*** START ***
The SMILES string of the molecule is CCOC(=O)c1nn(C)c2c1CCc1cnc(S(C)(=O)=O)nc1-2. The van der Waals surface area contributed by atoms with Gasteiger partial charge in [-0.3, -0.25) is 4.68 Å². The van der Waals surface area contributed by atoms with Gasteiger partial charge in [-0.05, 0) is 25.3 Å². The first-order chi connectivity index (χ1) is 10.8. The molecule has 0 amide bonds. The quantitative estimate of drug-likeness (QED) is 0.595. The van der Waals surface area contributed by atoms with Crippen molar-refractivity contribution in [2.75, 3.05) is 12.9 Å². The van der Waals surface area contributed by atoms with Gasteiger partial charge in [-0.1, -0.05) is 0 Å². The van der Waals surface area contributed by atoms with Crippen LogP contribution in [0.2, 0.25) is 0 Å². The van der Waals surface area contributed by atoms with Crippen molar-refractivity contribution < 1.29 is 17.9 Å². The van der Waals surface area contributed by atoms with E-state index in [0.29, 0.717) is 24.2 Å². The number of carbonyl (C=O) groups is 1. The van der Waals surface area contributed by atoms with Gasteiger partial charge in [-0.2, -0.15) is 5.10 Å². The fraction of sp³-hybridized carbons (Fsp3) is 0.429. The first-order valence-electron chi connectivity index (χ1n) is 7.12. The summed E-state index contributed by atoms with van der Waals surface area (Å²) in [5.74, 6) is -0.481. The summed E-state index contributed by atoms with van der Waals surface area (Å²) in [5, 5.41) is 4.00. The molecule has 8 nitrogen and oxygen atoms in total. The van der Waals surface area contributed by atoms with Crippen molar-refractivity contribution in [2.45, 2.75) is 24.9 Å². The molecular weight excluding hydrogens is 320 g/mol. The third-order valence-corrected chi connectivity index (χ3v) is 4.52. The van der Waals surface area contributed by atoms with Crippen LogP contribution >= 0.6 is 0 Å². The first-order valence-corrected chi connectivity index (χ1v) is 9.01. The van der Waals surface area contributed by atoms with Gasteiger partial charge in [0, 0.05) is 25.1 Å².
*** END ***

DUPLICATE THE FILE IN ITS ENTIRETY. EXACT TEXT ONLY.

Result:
The SMILES string of the molecule is CCOC(=O)c1nn(C)c2c1CCc1cnc(S(C)(=O)=O)nc1-2. The van der Waals surface area contributed by atoms with Gasteiger partial charge in [-0.3, -0.25) is 4.68 Å². The van der Waals surface area contributed by atoms with Gasteiger partial charge in [-0.05, 0) is 25.3 Å². The first-order chi connectivity index (χ1) is 10.8. The molecule has 0 amide bonds. The quantitative estimate of drug-likeness (QED) is 0.595. The van der Waals surface area contributed by atoms with Crippen molar-refractivity contribution in [2.75, 3.05) is 12.9 Å². The van der Waals surface area contributed by atoms with Gasteiger partial charge in [-0.1, -0.05) is 0 Å². The van der Waals surface area contributed by atoms with Crippen LogP contribution in [0.2, 0.25) is 0 Å². The van der Waals surface area contributed by atoms with Crippen molar-refractivity contribution < 1.29 is 17.9 Å². The van der Waals surface area contributed by atoms with E-state index in [0.29, 0.717) is 24.2 Å². The number of carbonyl (C=O) groups is 1. The van der Waals surface area contributed by atoms with Gasteiger partial charge in [-0.2, -0.15) is 5.10 Å². The fraction of sp³-hybridized carbons (Fsp3) is 0.429. The first-order valence-electron chi connectivity index (χ1n) is 7.12. The summed E-state index contributed by atoms with van der Waals surface area (Å²) in [5.74, 6) is -0.481. The summed E-state index contributed by atoms with van der Waals surface area (Å²) in [5, 5.41) is 4.00. The molecule has 8 nitrogen and oxygen atoms in total. The van der Waals surface area contributed by atoms with Crippen molar-refractivity contribution in [2.45, 2.75) is 24.9 Å². The molecular weight excluding hydrogens is 320 g/mol. The third-order valence-corrected chi connectivity index (χ3v) is 4.52. The van der Waals surface area contributed by atoms with Crippen LogP contribution >= 0.6 is 0 Å². The first-order valence-corrected chi connectivity index (χ1v) is 9.01. The van der Waals surface area contributed by atoms with Gasteiger partial charge in [0, 0.05) is 25.1 Å².